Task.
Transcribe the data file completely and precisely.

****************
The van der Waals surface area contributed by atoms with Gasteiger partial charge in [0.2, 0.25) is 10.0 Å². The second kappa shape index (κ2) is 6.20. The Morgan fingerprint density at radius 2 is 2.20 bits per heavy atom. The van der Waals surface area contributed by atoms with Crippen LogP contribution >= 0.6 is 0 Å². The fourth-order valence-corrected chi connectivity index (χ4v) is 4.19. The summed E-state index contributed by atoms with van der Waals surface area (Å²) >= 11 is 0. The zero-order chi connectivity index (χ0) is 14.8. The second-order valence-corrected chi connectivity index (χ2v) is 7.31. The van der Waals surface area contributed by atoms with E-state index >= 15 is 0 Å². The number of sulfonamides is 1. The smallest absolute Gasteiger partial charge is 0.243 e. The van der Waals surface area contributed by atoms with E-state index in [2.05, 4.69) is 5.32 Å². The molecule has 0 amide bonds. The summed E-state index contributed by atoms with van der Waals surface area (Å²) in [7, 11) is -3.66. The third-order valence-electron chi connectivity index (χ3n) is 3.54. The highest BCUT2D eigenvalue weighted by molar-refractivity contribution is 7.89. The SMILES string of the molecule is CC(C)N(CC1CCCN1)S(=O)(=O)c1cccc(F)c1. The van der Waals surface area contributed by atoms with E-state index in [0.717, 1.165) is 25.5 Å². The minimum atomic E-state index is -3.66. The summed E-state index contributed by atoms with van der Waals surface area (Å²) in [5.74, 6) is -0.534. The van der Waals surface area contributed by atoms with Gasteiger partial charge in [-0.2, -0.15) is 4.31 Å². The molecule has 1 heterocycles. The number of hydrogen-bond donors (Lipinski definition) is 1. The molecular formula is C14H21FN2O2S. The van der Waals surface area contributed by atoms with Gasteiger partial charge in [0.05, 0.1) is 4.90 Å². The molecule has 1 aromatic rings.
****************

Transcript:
The van der Waals surface area contributed by atoms with Gasteiger partial charge in [0.2, 0.25) is 10.0 Å². The second kappa shape index (κ2) is 6.20. The Morgan fingerprint density at radius 2 is 2.20 bits per heavy atom. The van der Waals surface area contributed by atoms with Crippen LogP contribution >= 0.6 is 0 Å². The fourth-order valence-corrected chi connectivity index (χ4v) is 4.19. The summed E-state index contributed by atoms with van der Waals surface area (Å²) >= 11 is 0. The zero-order chi connectivity index (χ0) is 14.8. The second-order valence-corrected chi connectivity index (χ2v) is 7.31. The van der Waals surface area contributed by atoms with E-state index >= 15 is 0 Å². The number of sulfonamides is 1. The smallest absolute Gasteiger partial charge is 0.243 e. The van der Waals surface area contributed by atoms with E-state index in [2.05, 4.69) is 5.32 Å². The molecule has 0 amide bonds. The summed E-state index contributed by atoms with van der Waals surface area (Å²) in [7, 11) is -3.66. The third-order valence-electron chi connectivity index (χ3n) is 3.54. The highest BCUT2D eigenvalue weighted by molar-refractivity contribution is 7.89. The SMILES string of the molecule is CC(C)N(CC1CCCN1)S(=O)(=O)c1cccc(F)c1. The van der Waals surface area contributed by atoms with E-state index in [0.717, 1.165) is 25.5 Å². The minimum atomic E-state index is -3.66. The summed E-state index contributed by atoms with van der Waals surface area (Å²) in [5.74, 6) is -0.534. The van der Waals surface area contributed by atoms with Gasteiger partial charge in [-0.2, -0.15) is 4.31 Å². The molecule has 1 heterocycles. The number of hydrogen-bond donors (Lipinski definition) is 1. The molecular formula is C14H21FN2O2S. The van der Waals surface area contributed by atoms with Gasteiger partial charge in [0.05, 0.1) is 4.90 Å². The molecule has 1 aromatic rings.